How to Deal with a Car Fire

The majority of car fire causes relate to a lack of maintenance, from leaking fuel to ill-fitting batteries.Regular maintenance is something you have control over–the  important thing  is knowing how to deal with such  should it happen to you, a responsibility of every driver to protect yourself and the lives of your passengers traveling with you.

Spotting Signs Your Car is on Fire

  1. Realize that you may not notice immediately that your car is on fire. The fire may start in a location that isn’t visible to you. As such, be aware of signs that might indicate the car is on fire, noting that there could be one or more of the following signs:

    • The fuel or oil levels show a rapid change
    • The engine temperature increases rapidly
    • The exhaust system produces very loud sounds or bangs
    • Fuses are blowing repeatedly
    • You observe fuel or oil leakage (if outside of the car)
    • The car feels rapidly hotter
    • You smell smoke, burning rubber or burning plastic
    • You see smoke
    • You see flames.
  2. Do not hesitate to stop if you smell smoke or see flames or experience any of the other signs from the previous step.It is better for it to be a false alarm than to ignore a potentially dangerous situation.


Responding to the Fire

  1. Remain calm.This is a frightening experience but panicking will make it harder to respond quickly and with care.

    • If children and other passengers panic, take charge and verbally reassure them. Talk calmly and firmly to ensure they know what to do to get out of the car quickly.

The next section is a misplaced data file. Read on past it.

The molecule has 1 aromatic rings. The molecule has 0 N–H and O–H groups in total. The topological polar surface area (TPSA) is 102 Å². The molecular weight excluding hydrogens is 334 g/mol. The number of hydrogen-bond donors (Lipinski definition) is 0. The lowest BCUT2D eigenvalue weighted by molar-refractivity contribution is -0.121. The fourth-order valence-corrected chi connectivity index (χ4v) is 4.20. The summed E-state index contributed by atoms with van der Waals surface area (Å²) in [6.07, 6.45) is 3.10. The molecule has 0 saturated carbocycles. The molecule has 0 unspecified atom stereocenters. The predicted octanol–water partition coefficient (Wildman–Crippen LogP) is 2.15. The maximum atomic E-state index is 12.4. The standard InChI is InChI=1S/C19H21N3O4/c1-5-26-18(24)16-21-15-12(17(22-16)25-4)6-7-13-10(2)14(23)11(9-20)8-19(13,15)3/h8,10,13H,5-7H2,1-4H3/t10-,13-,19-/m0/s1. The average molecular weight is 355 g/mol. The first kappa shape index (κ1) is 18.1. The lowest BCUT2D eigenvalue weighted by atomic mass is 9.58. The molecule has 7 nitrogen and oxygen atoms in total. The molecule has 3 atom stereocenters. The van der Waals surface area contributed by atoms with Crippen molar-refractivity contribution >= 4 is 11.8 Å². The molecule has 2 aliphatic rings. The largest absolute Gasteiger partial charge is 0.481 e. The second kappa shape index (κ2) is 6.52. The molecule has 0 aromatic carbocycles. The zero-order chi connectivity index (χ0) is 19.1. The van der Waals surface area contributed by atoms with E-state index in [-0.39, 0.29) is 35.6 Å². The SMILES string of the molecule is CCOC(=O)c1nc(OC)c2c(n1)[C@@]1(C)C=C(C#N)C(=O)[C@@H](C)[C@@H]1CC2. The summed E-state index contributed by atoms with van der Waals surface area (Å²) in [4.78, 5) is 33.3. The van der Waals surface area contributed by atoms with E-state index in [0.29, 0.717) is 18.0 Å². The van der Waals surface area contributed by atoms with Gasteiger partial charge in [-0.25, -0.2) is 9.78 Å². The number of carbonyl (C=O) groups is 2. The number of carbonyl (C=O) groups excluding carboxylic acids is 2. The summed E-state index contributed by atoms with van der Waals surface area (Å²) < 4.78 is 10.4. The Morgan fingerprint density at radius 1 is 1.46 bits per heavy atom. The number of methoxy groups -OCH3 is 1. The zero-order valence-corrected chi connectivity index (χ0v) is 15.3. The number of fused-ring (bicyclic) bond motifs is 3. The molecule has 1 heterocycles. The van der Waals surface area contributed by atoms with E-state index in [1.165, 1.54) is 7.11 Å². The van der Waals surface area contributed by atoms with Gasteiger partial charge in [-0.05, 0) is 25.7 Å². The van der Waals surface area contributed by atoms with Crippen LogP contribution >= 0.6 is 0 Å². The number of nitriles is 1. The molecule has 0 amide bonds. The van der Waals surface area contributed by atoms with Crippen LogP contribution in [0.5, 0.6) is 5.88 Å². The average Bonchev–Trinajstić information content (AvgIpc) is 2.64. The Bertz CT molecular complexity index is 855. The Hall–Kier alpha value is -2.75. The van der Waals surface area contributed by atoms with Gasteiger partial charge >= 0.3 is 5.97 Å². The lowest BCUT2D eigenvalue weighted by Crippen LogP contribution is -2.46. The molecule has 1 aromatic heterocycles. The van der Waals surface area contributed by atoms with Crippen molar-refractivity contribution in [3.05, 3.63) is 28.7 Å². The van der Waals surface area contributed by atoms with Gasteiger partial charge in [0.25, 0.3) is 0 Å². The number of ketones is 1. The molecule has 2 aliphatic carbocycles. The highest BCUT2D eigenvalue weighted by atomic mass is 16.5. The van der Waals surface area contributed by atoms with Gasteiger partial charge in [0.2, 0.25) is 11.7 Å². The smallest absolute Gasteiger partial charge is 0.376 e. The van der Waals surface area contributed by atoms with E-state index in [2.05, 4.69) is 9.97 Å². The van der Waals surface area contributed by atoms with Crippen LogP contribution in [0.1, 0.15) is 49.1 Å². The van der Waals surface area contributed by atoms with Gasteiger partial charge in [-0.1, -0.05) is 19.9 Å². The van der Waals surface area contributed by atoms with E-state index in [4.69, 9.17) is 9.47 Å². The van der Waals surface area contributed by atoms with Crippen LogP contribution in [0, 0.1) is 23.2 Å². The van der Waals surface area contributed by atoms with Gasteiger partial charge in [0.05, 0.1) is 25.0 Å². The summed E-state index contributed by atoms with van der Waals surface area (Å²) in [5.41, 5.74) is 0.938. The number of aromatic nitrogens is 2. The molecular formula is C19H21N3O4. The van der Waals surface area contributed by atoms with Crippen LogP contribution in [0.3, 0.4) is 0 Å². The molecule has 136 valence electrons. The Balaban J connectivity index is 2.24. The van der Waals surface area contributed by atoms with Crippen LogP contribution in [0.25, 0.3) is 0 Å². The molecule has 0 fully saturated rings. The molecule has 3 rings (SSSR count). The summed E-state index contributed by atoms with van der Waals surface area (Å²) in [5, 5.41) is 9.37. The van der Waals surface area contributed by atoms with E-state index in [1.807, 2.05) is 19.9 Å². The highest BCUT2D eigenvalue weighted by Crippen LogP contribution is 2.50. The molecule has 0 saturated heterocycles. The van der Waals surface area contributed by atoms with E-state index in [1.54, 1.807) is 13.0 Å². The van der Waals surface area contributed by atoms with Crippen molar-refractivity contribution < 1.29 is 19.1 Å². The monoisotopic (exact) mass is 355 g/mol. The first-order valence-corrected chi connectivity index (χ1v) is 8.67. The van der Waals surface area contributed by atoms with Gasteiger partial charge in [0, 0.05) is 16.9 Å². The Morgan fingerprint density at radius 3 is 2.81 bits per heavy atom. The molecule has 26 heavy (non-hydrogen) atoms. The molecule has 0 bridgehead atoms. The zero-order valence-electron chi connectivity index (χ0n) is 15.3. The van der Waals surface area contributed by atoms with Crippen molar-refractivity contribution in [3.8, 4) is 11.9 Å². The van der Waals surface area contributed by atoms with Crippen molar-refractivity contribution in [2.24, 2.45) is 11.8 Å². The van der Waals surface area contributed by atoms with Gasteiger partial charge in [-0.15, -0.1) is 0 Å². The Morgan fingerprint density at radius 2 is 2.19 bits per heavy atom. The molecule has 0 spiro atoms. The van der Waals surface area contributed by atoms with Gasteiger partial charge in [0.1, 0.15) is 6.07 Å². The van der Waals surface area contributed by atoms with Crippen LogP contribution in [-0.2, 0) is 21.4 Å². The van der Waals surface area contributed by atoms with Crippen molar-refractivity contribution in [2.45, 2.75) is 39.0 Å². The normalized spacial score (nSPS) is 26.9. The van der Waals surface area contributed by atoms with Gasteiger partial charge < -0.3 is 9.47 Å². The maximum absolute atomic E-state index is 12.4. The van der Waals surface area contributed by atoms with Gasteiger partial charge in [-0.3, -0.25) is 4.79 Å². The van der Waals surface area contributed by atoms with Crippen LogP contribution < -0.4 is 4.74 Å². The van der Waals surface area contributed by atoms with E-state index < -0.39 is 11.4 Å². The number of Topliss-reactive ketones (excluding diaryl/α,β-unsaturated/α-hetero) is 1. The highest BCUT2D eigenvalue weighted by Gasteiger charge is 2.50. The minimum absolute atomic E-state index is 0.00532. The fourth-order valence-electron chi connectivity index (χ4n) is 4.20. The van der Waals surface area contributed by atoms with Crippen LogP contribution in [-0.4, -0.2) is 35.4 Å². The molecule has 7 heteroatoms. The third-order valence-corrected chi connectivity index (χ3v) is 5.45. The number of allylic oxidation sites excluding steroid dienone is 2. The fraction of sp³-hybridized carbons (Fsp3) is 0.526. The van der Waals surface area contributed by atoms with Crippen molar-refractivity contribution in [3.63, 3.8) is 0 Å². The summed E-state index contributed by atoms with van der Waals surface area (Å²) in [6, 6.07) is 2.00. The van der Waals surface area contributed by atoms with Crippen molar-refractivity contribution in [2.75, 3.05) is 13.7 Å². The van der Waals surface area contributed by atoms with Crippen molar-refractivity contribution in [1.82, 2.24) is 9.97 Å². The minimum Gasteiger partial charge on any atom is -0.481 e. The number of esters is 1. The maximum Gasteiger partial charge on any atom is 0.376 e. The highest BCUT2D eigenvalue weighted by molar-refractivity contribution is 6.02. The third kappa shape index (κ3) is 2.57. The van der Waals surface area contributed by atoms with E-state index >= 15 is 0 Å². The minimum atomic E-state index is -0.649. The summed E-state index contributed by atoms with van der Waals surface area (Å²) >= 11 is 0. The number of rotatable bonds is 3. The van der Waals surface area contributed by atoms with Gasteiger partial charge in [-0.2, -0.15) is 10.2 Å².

2. Find a place to pull over to immediately. Do so safely; check that no cars are obstructing your passage and be sure to indicate your intention to pull over and stop.

    • Find anywhere safe; this may not always be the side of the road. It may be a median strip, a roundabout, a bus lane, a sidewalk (check for pedestrians first).

    Turn the ignition off. If the cause of the fire is a malfunctioning fuel line or a split fuel pipe, then turning off the engine stops the fuel flow, which in turn may even stop the fire from spreading.

    • Place the car in park and put the handbrake on; a rolling car on fire isn’t safe for anyone.
  3. Leave the car immediately. As the driver, it is your responsibility to get all passengers (and any animals being transported) out of the car. As you leave the car, tell passengers not to retrieve personal belongings but to just get out of the car and get clear of it. If you can, shut the car doors, as this can help to contain the fire for longer.

    • Help disabled persons, older adults and the very young to get out as quickly as possible. If you need to physically carry someone, clearly direct all other passengers by voice and tend to the person needing your physical assistance.
    • If it is safe to do so, remove any animal being transported or the cage holding the animal as you leave the vehicle. A dog that is able to get free on its own may leave without assistance, provided it has free passage; use voice commands to encourage it to leave quickly.